Last week we described a big change we’re making to the Evolution system to create Oceans, the next standalone game in the series (specifically, we’re merging the main phases of the game into one). We also gloated about the excellent effects it would have on the game. How lucky are we that everything we do is exactly right and free of downsides! Our lives are buttercups and rainbows.
Alas it’s not true. The new system has weaknesses. There are pleasures from Evolution we’ll lose if we’re careless.
This post is about one such weakness. However it’s a weakness we’ve fixed, which allows us to retain our smug self regard for another post before finally sinking into the abyss of unresolved challenges.
To review: unlike in Evolution, mutation and selection are fused into one interactive process in Oceans. On your turn, you must, if possible, take one of 5 actions:
1. alter a species’ body size
2. raise a species’ population
3. give a species a trait
4. feed a species
5. create a new species
Let’s talk about the third action: give a species a trait.
We realized early in testing this scheme risks losing something from Evolution: the bluff and surprise that comes from that game’s mutation phase. In that phase, players give their species traits, but they play them face down and only reveal them when the selection phase begins. It has nice effects:
Bluffing: You can modify your species to make opponents think you’re evolving one way when you’re actually evolving another. For example: when you replace a “Carnivore” trait on a species with a face down trait. Other players may assume the species is now an herbivore and may therefore replace their defensive traits with others. But what if you replaced your Carnivore trait with another Carnivore trait? Joke’s on them!
Surprise: Before the feeding phase begins, all face down traits are revealed, which produces “HA!” and “ARG!” moments as it dawns on players how the changes impact their prospects.
our typical expression when the traits are revealed
We want to retain that (or something like it) in Oceans, but we can’t do it the same way Evolution does because in Oceans there are no phases and therefore no big reveal between them. We needed to find a new way, so here’s what we did:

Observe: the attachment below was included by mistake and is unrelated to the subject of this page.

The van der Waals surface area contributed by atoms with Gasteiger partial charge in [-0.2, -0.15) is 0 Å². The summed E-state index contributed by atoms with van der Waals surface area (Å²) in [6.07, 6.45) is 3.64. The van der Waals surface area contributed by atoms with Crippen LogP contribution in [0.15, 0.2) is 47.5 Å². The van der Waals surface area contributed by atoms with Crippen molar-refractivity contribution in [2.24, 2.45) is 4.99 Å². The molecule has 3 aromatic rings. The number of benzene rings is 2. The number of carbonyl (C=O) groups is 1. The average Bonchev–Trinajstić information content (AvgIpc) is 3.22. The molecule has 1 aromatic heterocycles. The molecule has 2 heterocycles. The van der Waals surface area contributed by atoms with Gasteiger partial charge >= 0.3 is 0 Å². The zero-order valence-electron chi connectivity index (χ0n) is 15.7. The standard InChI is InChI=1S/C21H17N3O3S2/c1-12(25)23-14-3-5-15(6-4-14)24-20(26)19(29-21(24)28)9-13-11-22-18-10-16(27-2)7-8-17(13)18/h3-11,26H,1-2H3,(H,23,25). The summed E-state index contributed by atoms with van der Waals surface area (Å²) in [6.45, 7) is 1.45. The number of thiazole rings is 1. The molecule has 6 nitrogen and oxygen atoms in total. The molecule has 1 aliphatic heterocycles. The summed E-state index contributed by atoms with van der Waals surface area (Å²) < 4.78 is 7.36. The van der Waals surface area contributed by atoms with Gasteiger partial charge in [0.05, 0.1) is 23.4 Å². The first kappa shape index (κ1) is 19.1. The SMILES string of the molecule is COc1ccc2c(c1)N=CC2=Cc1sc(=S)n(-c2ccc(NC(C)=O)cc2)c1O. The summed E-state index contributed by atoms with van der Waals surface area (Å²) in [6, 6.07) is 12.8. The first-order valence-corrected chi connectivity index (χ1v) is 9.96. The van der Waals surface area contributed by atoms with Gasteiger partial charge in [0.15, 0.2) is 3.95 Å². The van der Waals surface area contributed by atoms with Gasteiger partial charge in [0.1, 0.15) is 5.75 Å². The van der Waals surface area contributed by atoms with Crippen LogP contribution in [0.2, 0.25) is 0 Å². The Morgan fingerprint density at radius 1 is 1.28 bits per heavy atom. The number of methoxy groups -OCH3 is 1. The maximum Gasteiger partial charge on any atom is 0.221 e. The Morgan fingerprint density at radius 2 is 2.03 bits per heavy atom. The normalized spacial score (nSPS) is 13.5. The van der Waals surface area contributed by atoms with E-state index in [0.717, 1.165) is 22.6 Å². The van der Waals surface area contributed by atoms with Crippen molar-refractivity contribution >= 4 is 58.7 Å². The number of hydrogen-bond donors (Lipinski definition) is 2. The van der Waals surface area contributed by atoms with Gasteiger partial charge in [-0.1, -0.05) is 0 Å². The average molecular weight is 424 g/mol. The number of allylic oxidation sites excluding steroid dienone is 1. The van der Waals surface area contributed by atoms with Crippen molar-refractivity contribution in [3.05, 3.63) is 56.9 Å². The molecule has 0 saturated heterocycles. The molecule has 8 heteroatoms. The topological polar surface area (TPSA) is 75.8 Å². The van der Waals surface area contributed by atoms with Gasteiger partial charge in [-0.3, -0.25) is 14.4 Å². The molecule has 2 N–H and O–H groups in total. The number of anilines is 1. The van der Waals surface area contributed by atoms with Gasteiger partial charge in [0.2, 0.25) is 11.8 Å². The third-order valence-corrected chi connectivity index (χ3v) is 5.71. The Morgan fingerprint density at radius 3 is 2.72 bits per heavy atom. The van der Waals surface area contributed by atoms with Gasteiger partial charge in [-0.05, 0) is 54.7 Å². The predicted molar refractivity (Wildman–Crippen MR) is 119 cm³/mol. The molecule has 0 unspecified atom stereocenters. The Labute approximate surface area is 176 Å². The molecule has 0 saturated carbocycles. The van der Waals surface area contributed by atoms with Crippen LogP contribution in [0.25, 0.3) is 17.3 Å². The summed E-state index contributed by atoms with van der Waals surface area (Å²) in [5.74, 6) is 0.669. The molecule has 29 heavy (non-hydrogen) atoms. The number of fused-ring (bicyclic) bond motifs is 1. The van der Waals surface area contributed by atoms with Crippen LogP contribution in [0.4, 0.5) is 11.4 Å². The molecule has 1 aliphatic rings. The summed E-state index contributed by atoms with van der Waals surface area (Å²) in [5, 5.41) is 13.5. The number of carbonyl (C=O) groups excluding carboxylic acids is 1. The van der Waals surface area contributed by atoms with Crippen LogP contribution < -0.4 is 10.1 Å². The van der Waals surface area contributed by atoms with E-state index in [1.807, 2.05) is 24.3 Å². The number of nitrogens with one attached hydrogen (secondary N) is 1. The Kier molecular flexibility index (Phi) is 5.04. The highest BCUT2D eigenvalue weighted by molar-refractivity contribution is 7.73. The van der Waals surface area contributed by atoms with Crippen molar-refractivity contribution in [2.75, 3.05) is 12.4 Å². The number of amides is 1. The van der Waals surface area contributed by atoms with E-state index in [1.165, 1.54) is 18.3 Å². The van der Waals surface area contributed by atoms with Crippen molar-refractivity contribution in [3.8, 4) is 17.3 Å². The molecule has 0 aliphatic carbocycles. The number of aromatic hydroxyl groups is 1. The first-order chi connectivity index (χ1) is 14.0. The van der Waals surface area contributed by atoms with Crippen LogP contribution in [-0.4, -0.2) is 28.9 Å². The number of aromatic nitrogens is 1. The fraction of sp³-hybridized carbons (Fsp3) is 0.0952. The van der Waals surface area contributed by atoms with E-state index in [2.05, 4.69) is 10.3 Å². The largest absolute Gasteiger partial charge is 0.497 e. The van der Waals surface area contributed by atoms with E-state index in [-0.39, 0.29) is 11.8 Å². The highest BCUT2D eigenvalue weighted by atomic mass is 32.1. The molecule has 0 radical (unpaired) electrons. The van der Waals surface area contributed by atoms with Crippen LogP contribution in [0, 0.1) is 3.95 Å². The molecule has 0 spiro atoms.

- When you give a species a trait, you may place it either face up or face down.
- Your species cannot use the power of a trait unless it’s face up
- You may turn a face down trait face up at any time, whether it’s your turn or not, it doesn’t cost you an action, and it’s power immediately takes effect.
This allows you to hide your intentions. It also ratchets the tension. You can use face down traits to hide your ability to eat plankton or other creatures, hide how fast your body size can evolve or your populations can grow, etc. We’re even playing with a trait called Convergent Evolution, which effectively turns a species into the species next to it. We love when a player turns that face up and the other players realize the species is a completely different kind of critter than they thought it was. It can turn the tide quickly.
The most dramatic effect is when a species tries to eat another species with a facedown trait. The attacked species can reveal a defensive trait that prevents the attack, and in that case, the attacking species loses one from its population. The predator either got injured or wasted too much energy and starved.
We like this system because it preserves the bluffing, and also because it’s thematic. When a predator goes hunting, it doesn’t always know how its target will react, and it doesn’t always succeed. Maybe the target will defend itself. Maybe it’ll swim too fast for the predator to catch it. To survive as a predator is to cope with failure. Most of the time when predators go hunting in real ecosystems (land and sea), and we mean like ~90% of the time, they come up empty.
This is a good thing for an ecosystem. If predators were successful in every hunt, they would clear their ecosystem of prey and starve themselves to extinction. It would lead to unstable ecosystems and in our case unstable game play.
The uncertainty of attacking unfamiliar species also means predators prefer to attack species they already know. Why take a chance on unknown prey? Oceans replicates this: predators prefer to attack species whose traits are known over species with face down traits. We like it when game tactics replicate real life tactics.
We hope it sucks you in.
From the sea,
Brian and Nick
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